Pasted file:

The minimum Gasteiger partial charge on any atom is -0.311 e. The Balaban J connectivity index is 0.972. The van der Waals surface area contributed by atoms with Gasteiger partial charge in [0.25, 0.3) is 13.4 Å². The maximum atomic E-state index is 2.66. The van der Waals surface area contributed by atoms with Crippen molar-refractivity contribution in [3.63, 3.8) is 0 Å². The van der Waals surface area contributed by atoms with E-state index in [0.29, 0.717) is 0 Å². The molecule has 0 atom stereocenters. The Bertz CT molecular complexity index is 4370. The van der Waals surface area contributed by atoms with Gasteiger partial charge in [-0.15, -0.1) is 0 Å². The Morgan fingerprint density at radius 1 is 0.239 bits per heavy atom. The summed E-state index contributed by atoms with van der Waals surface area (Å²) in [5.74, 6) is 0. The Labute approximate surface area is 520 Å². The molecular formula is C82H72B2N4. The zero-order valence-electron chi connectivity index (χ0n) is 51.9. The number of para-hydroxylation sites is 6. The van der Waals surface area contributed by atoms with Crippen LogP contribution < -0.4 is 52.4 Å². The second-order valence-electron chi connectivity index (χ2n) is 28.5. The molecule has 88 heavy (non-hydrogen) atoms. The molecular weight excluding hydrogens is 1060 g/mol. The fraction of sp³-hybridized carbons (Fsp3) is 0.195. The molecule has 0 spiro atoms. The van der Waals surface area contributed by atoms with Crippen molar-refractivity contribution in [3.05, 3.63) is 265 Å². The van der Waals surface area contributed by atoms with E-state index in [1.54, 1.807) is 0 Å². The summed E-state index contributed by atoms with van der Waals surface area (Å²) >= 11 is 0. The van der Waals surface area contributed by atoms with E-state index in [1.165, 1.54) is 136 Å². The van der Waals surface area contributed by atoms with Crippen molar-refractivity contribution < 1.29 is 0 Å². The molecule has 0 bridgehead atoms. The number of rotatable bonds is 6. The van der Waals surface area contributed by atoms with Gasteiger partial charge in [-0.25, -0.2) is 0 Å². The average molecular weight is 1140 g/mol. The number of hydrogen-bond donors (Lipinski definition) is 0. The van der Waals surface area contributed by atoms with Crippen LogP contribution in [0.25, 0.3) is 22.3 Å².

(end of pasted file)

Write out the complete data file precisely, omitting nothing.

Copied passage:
The minimum Gasteiger partial charge on any atom is -0.311 e. The Balaban J connectivity index is 0.972. The van der Waals surface area contributed by atoms with Gasteiger partial charge in [0.25, 0.3) is 13.4 Å². The maximum atomic E-state index is 2.66. The van der Waals surface area contributed by atoms with Crippen molar-refractivity contribution in [3.63, 3.8) is 0 Å². The van der Waals surface area contributed by atoms with E-state index in [0.29, 0.717) is 0 Å². The molecule has 0 atom stereocenters. The Bertz CT molecular complexity index is 4370. The van der Waals surface area contributed by atoms with Gasteiger partial charge in [-0.15, -0.1) is 0 Å². The Morgan fingerprint density at radius 1 is 0.239 bits per heavy atom. The summed E-state index contributed by atoms with van der Waals surface area (Å²) in [5.74, 6) is 0. The Labute approximate surface area is 520 Å². The molecular formula is C82H72B2N4. The zero-order valence-electron chi connectivity index (χ0n) is 51.9. The number of para-hydroxylation sites is 6. The van der Waals surface area contributed by atoms with Crippen LogP contribution < -0.4 is 52.4 Å². The second-order valence-electron chi connectivity index (χ2n) is 28.5. The molecule has 88 heavy (non-hydrogen) atoms. The molecular weight excluding hydrogens is 1060 g/mol. The fraction of sp³-hybridized carbons (Fsp3) is 0.195. The molecule has 0 spiro atoms. The van der Waals surface area contributed by atoms with Crippen molar-refractivity contribution in [3.05, 3.63) is 265 Å². The van der Waals surface area contributed by atoms with E-state index in [1.54, 1.807) is 0 Å². The summed E-state index contributed by atoms with van der Waals surface area (Å²) >= 11 is 0. The van der Waals surface area contributed by atoms with E-state index in [1.165, 1.54) is 136 Å². The van der Waals surface area contributed by atoms with Crippen molar-refractivity contribution < 1.29 is 0 Å². The molecule has 0 bridgehead atoms. The number of rotatable bonds is 6. The van der Waals surface area contributed by atoms with Gasteiger partial charge in [-0.25, -0.2) is 0 Å². The average molecular weight is 1140 g/mol. The number of hydrogen-bond donors (Lipinski definition) is 0. The van der Waals surface area contributed by atoms with Crippen LogP contribution in [0.25, 0.3) is 22.3 Å².